Disaster planning, mix-and-match style

Disaster planning traditionally focuses on three variables: data center replication, building design and backups. Analysts have maintained for years that the most common "disaster" is outright hardware failure because of faulty data center design, for instance, when the "emergency power off" button is hit, either accidentally or on purpose. Yet, for many enterprises throughout the U.S., the reality is that recovery plans should be customized for whichever type of major disaster is most likely to occur in any given area.

"There are really two kinds of disasters that can affect your data center," says Ken Brill, founder and executive director of The Uptime Institute in Santa Fe, N.M. "Those that do not affect your data center directly but do affect your region -- when the region recovers, you will recover. Another is a disaster that affects your building directly; you won't recover until you recover the building. One of the most important decisions, but one that is often given little thought, is where to put the data center."

According to Brill, regional considerations such as city location, proximity to the ocean, whether the data center will be near a flood plain and even variables such as whether the data center is near an exterior wall, should all be considered carefully based on the region, not on broad computing guidelines.

"There's a wave of regional events around the world, which started with 9/11 and then the power outage during the summer of 2003 [on the East Coast], Katrina, and flooding that we see going on around the world and terrorist events," says Roberta J. Witty, an analyst at Gartner Inc., who says disaster recovery budgets should be 8% to 9% of total data center budgets. "Organizations are starting to understand that an event can happen completely outside of your control and you'd better be prepared for it."

To find out how different companies customize their plans, we spoke to data center administrators in several locations around the U.S., including Florida, Minnesota, California and New York.


One of the primary concerns with earthquakes is prepping the building for both tremors and catastrophic events. Lucasfilm Ltd., located north of San Francisco in Nicasio, Calif., anchors each building to the ground -- including video production facilities and the main data center. The location is built on bedrock and is well above sea level. Kevin Clark, IT director at the data center, says these precautions were planned well ahead of the site's construction and were the primary methods they used for disaster planning.

"We have production facilities in Singapore and at Skywalker Ranch [the home base for George Lucas, located on the same campus as Lucasfilm], and we rely on a core infrastructure -- the data and applications we use at each site, which we could use to carry on with our work," says Clark. "The architecture of the building is designed to give a little if there is a tremor. We also have 1.5-megawatt generators on site, and run our entire data center on UPS. We're always trying to improve our disaster planning, but we also recognize that we can't sacrifice the work at hand for any long-term plans that may or may not be that effective in an earthquake."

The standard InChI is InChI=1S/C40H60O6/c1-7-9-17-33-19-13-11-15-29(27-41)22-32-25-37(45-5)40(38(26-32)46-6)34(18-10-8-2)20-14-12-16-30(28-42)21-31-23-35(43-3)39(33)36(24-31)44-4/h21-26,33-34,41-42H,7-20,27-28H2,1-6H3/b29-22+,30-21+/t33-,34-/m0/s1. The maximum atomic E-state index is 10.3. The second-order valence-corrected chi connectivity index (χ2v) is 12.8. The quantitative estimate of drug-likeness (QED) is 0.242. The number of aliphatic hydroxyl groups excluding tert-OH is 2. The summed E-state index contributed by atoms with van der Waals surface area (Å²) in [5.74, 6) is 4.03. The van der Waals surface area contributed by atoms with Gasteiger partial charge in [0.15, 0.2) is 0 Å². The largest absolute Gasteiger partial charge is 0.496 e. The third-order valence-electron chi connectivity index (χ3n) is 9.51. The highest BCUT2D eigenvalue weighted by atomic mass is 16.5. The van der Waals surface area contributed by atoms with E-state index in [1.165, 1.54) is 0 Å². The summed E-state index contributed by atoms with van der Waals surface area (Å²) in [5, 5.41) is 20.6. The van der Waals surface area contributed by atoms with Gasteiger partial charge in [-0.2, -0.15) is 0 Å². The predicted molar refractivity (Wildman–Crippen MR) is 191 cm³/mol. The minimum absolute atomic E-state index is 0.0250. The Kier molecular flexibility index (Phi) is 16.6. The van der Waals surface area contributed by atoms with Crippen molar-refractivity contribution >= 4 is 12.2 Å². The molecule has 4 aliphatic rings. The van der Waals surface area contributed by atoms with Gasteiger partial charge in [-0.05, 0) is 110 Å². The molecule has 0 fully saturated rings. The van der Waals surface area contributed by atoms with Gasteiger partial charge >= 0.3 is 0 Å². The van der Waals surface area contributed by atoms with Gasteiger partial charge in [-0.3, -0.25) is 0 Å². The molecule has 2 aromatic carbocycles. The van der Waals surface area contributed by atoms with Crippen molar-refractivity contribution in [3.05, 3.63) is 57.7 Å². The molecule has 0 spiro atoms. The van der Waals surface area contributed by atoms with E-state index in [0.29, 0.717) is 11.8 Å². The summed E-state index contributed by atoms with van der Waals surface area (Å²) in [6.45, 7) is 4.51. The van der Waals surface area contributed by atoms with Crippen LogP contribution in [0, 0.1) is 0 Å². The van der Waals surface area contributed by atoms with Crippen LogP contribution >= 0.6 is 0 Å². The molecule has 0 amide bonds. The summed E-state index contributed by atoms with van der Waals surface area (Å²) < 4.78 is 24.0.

Clark explained that the creative environment in which they work has to take priority over technical plans for disaster recovery, including the location of the data center itself. A more extreme disaster plan, such as locating the data center in a less earthquake-prone area, would hamper creativity when the throughput was not as high without the data center nearby.

The Uptime Institute's Brill says that a more catastrophic event such as an earthquake requires a plan for replicating data to a safe location, and because building codes are typically geared for earthquakes (as opposed to codes suited to other areas) the focus should be on contingency plans for data.


Disaster recovery plans for hurricanes usually differ from other disaster plans because there is a much longer period of time before you can physically access a data center again. Ben Weinberger, IT director at the Ruden McClosky law firm in Florida, says his company's disaster planning process is uniquely geared to the region. No data center in their multiple offices -- many of which are along the coast -- is positioned by exterior walls, and data centers are not situated on the lower floors (where flooding can occur) or on the top floors (where rain can seep in during a storm). Mission-critical data centers are situated off the coast, in Orlando and Chicago. The main replication site is in Chicago and would not be affected by a hurricane.

"We never put computers or servers near windows, and all servers are fully replicated now like they were in both Hurricane Wilma and Hurricane Katrina," says Weinberger. "If we had an imminent catastrophic event, we can switch over to Fort Lauderdale or Chicago using CA software replication with a few clicks. About 90% of the time you can see a disaster coming and be preemptive."

Although replication is not a new concept -- many companies in New York have instituted a replication process since 9/11 -- it is becoming more common in areas where a different kind of disaster, such as a hurricane or tornado, is more of a concern than a terrorist attack. Weinberger said the costs are high for replication because it means running a secondary data center -- usually at a hosting provider -- but said the expense is worth it when data loss means a total long-term business outage.